Flu Season here, and a fringe benefit of working in Medical Science IT is that I am eligible for free vaccination, as I have been for the last 15 years. I have gotten my flu-vaccination, as well as every other vaccination that had been offered to me, since birth, and considering some of the places I've lived, I'm rather grateful that I have done so.
I actually fell ill with the Swine Flu in 2009, despite vaccination, (more on this later). The key for me is to be as best prepared for a possible widespread, possibly devastating pandemic .
There has been a lot of controversy about vaccination, and perhaps this might go some way to indicate some of the technical advantages and aspects of this vaccination (and others).
My FluVax was the GlaxoSmithKline 0.5mL dose of FLUARIX containing 15ug of each of the three types of influenza virus fragments. •A/California/7/2009 (H1N1)-like virus, •A/Texas/50/2012(H3N2)-like virus, •B/Massachusetts/02/2012-like virus. The H3N2 is a virus antigenically like the cell-propagated prototype virus A/Victoria/361/2011.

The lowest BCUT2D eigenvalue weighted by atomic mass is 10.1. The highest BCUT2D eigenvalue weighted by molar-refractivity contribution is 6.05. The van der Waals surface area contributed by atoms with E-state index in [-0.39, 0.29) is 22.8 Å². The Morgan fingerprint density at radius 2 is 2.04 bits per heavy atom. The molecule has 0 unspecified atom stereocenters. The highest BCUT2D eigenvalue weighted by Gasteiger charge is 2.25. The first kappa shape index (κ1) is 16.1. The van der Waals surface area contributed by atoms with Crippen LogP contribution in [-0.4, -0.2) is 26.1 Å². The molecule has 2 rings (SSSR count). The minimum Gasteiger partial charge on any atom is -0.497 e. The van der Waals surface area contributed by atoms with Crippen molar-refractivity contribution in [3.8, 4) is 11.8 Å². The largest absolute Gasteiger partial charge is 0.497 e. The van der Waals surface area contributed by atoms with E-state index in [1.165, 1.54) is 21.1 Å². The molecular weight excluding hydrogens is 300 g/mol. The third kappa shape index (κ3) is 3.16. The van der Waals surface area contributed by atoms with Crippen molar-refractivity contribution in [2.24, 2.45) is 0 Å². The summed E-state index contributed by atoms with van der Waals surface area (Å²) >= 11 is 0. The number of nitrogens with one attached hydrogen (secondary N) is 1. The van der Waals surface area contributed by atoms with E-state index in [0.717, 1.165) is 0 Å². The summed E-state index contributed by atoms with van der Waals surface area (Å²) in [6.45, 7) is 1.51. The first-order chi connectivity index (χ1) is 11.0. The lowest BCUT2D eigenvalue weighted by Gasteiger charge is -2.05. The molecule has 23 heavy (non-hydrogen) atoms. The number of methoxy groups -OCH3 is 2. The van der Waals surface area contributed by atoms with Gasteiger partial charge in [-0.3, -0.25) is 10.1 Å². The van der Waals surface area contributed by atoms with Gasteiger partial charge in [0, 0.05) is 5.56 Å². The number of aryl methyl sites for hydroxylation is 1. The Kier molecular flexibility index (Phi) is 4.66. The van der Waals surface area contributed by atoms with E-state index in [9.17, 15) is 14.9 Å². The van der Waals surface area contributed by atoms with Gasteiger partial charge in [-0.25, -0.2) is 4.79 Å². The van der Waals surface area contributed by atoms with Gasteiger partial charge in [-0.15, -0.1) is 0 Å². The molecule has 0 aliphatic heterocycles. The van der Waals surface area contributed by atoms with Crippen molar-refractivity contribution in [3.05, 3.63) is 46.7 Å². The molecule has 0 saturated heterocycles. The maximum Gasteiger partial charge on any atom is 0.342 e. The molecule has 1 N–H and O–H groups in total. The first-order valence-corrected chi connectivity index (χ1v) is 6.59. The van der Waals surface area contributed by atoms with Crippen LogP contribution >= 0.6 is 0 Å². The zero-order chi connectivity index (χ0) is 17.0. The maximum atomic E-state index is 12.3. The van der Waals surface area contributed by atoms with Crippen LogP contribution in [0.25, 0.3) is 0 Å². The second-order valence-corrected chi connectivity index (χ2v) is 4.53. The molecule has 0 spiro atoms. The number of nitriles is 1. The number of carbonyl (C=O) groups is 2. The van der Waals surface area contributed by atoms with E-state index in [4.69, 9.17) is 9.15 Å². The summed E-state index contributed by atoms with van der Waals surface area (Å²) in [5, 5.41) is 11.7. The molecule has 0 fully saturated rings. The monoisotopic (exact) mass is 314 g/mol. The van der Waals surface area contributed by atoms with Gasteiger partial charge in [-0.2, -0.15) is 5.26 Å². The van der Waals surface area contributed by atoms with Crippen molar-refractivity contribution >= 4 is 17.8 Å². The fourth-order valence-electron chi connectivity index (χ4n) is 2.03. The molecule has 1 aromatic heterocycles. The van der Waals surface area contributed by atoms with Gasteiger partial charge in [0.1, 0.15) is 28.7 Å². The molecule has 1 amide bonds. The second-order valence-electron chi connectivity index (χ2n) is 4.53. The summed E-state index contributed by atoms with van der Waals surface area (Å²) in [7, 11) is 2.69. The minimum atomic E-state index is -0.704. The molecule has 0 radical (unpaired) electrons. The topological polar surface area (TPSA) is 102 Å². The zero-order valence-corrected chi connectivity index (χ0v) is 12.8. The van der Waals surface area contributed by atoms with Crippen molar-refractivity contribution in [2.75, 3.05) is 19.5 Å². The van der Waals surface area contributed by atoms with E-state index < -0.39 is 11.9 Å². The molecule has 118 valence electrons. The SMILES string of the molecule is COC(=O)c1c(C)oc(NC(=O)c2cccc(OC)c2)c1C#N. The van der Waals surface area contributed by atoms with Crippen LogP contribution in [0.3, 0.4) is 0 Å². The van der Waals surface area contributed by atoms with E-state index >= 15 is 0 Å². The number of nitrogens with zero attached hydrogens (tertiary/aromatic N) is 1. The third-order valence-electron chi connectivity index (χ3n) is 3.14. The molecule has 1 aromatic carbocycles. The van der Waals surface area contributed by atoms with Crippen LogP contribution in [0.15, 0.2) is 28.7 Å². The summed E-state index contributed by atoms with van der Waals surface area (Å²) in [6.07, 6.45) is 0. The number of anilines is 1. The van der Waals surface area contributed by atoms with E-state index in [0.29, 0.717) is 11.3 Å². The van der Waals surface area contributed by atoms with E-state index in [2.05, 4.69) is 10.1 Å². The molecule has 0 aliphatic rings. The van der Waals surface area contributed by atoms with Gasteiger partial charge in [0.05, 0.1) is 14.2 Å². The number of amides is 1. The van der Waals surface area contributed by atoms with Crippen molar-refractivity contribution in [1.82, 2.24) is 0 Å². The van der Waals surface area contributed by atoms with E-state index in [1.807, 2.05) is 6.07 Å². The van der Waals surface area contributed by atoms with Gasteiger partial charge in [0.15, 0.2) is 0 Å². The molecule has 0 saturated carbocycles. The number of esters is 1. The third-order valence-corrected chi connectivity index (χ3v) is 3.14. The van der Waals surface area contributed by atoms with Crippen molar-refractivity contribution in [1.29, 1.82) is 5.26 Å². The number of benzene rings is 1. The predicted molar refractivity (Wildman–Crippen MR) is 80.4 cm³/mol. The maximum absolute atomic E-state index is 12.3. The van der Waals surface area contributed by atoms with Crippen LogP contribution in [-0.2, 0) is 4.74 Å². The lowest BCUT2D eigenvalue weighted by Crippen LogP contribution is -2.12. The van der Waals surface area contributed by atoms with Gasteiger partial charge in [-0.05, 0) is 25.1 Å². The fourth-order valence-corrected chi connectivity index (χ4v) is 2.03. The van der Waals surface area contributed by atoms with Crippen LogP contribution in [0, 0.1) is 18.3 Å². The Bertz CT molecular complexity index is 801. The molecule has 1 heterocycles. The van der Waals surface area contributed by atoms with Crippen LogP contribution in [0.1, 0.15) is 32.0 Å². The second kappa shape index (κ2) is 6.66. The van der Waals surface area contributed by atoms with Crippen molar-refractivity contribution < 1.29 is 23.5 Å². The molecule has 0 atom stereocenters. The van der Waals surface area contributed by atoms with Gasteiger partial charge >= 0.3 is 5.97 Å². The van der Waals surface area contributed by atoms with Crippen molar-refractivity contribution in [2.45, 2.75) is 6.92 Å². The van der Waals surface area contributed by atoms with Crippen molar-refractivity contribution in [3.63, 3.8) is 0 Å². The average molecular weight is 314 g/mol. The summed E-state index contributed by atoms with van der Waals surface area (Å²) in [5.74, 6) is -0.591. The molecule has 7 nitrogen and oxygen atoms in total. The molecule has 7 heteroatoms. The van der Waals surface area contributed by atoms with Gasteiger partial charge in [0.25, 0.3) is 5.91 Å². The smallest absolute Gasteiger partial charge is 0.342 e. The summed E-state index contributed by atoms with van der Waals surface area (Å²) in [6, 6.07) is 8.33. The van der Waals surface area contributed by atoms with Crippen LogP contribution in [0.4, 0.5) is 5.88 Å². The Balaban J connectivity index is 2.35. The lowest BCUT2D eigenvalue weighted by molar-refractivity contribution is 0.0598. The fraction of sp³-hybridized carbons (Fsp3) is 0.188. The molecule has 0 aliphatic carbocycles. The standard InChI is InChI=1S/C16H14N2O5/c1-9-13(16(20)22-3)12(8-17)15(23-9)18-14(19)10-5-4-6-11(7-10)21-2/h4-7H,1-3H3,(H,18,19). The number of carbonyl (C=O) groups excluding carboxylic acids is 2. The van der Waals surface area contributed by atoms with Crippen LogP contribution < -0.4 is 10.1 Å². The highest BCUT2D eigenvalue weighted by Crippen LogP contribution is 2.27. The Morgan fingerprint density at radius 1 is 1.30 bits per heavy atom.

Each year the vaccines are designed to meet the predicted strains of interest, and they work by causing the body to produce its own antibodies against those types of influenza virus, but not against other strains or other flu-like infections.
Protection from these three strains is reported to occur within 2 to 3 weeks of vaccination, and is expected to last for 6-12 months. This protection has been found to be 65-100% effective.
This kind of vaccination is generally injected into the upper arm muscle and is produced in chicken eggs, which the virus has been concentrated and purified by clarification, adsorption and centrifugation.
The purified whole virus is then treated with the detergent sodium deoxycholate and again centrifuged, and the resulting antigen suspension is inactivated with formaldehyde.
As with all medication, there are potential side-effects, and the vaccination process can even illicit illness symptoms, as the body fights off an apparent (but inactive) infection. However, given the debilitating severity of influenza, even with low case fatality rate strains, I think that part of my preparation regime is to be as well vaccinated as I can be and it's well worth those risks. What you can't see CAN kill you ....